Opinion on Company Issues in North America

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Type Product title / description Pub Price
CommentWire
CommentWire

Sun: seeking unity

Sun's Solaris operating system should be integrated with the company's software product release cycles by the end of 2003. The IT giant is attempting to exploit lingering hostility from Microsoft clients annoyed by new licensing changes - offering a total software purchase and usage price that is lower and more consistent than Microsoft's.

Published By Datamonitor
27 Feb 2003
CommentWire
CommentWire

E.On: European gas takes priority

Having suggested a large scale acquisition in the US was being planned in 2002, E.On has refocused its attention on its recent acquisition, Ruhrgas. Its aim is to first strengthen its operations in Germany and potentially build up its position in Eastern Europe's upstream market.

Published By Datamonitor
27 Feb 2003
CommentWire
CommentWire

Janssen: once-daily Reminyl too little too late

Janssen's new once-daily formulation of Reminyl will strengthen its position against market leader Aricept. But although the two drugs are very similar, what separates them is the formidable marketing power of Pfizer and Eisai that has propelled Aricept to near blockbuster status. Despite short term gains for Reminyl, Aricept will remain the leader for another five to ten years.

Published By Datamonitor
27 Feb 2003
CommentWire
CommentWire

Weight Watchers: booming revenues

US baby boomers are now a significant proportion of the dieting population. Diet service companies are responding by increasingly trying to attract this lucrative consumer segment. The development of new products directly marketed to these boomers - from these companies and traditional CPG manufacturers - will significantly drive the health category product and service industries.

Published By Datamonitor
27 Feb 2003
CommentWire
CommentWire

IDT: crossing the line

IDT is hoping that by raising security concerns it will stand a better chance of acquiring Global Crossing. Hutchison Telecommunications and Singapore Technologies Telemedia are currently in line to get the assets, but IDT CEO James Courter's experience as a congressman might help him to find the right political strings to pull.

Published By Datamonitor
26 Feb 2003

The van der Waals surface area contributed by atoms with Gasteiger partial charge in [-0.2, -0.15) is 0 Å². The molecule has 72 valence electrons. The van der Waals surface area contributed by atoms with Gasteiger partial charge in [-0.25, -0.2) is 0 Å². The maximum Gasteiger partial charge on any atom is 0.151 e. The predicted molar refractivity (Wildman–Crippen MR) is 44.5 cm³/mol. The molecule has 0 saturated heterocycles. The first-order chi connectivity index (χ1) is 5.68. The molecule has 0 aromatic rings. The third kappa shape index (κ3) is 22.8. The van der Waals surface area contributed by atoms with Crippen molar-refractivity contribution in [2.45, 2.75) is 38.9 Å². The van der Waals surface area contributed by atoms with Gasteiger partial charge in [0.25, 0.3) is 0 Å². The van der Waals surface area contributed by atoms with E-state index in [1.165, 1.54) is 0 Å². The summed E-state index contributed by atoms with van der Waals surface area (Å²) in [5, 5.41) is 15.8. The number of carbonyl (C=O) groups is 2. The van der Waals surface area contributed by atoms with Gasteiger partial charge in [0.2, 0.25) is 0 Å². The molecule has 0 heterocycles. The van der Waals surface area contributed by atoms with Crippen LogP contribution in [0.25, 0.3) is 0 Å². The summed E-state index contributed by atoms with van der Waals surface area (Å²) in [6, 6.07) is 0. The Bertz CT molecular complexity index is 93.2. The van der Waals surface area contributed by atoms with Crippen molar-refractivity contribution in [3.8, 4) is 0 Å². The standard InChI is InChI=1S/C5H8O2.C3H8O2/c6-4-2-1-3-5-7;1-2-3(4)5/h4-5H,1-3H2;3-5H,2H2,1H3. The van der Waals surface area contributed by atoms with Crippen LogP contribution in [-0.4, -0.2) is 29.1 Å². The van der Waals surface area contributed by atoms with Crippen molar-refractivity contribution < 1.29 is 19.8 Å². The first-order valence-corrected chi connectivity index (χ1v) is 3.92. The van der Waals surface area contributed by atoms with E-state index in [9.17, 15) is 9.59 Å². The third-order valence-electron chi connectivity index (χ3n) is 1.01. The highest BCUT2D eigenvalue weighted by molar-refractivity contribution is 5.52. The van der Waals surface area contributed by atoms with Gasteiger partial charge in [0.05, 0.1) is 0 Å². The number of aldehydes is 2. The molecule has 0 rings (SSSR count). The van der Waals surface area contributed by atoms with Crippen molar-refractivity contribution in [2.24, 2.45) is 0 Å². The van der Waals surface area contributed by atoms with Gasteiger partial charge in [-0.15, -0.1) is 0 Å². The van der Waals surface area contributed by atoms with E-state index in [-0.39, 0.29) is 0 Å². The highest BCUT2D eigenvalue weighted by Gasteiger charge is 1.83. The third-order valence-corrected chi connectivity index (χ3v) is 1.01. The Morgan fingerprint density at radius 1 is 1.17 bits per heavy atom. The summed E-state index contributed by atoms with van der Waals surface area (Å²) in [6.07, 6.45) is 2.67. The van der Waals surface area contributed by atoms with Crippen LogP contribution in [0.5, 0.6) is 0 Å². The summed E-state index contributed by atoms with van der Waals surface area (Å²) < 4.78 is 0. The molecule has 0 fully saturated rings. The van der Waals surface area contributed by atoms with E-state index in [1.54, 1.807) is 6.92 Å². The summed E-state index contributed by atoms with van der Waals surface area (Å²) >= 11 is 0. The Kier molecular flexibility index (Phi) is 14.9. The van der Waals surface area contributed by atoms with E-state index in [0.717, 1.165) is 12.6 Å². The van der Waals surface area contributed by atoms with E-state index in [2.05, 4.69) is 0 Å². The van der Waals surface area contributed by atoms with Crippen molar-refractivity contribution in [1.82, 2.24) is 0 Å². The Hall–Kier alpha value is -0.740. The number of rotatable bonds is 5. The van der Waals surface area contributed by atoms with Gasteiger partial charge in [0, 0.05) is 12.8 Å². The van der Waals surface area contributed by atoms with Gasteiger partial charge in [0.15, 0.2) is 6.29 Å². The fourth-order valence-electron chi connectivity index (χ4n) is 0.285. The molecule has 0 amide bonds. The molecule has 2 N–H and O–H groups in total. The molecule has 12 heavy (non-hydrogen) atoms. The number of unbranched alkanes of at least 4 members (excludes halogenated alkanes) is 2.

CommentWire
CommentWire

Egg: sunny side up in the US

Following its entry into France, UK Internet bank Egg has announced it is considering a product launch in the US. It will spend GBP5 million investigating opportunities in the US market and testing the Egg brand. However, despite Egg's seemingly unabated international ambition, there is a danger that the bank could be overstretching itself.<BR />

Published By Datamonitor
26 Feb 2003
CommentWire
CommentWire

Overture: fast attack on Google

Having just acquired AltaVista, Overture is now planning to pick up the web search business of Fast Search & Transfer. Fast Search will provide Overture with more advanced technology, while AltaVista provides patents, partners, engineers and customers. Fast, meanwhile, will at last get some cash from its loss-making unit. <BR />

Published By Datamonitor
26 Feb 2003
CommentWire
CommentWire

Timeline: a landmark judgment

A US superior court has found that Microsoft's right to sublicense Timeline's technology is "substantially limited"; this may result in extra costs for some of Microsoft's customers and partners. The court case may just have been Microsoft protecting its user base - but it could also be seen as aggressive action against a rival.

Published By Datamonitor
25 Feb 2003
CommentWire
CommentWire

PowderJect: Dukoral must catch the traveler's eye

PowderJect Pharmaceuticals has received Canadian marketing approval for its traveler's diarrhoea vaccine, Dukoral. The vaccine is orally administered and this will prove an advantage in terms of uptake success. However, compliance is typically low for travel vaccines and the company will need to adopt active promotional strategies to drive sales of the vaccine.

Published By Datamonitor
25 Feb 2003
CommentWire
CommentWire

Barr: AstraZeneca's grip on US tamoxifen market finally broken

AstraZeneca's estrogen analogue, tamoxifen, was originally launched in 1973 under the brand name Nolvadex. After almost three decades on the market, tamoxifen continues to be a core breast cancer treatment. Unsurprisingly, it is heavily genericized in most markets, except the US - until now. AstraZeneca will turn to its newer Arimidex to offset competition from generic tamoxifen.

Published By Datamonitor
24 Feb 2003

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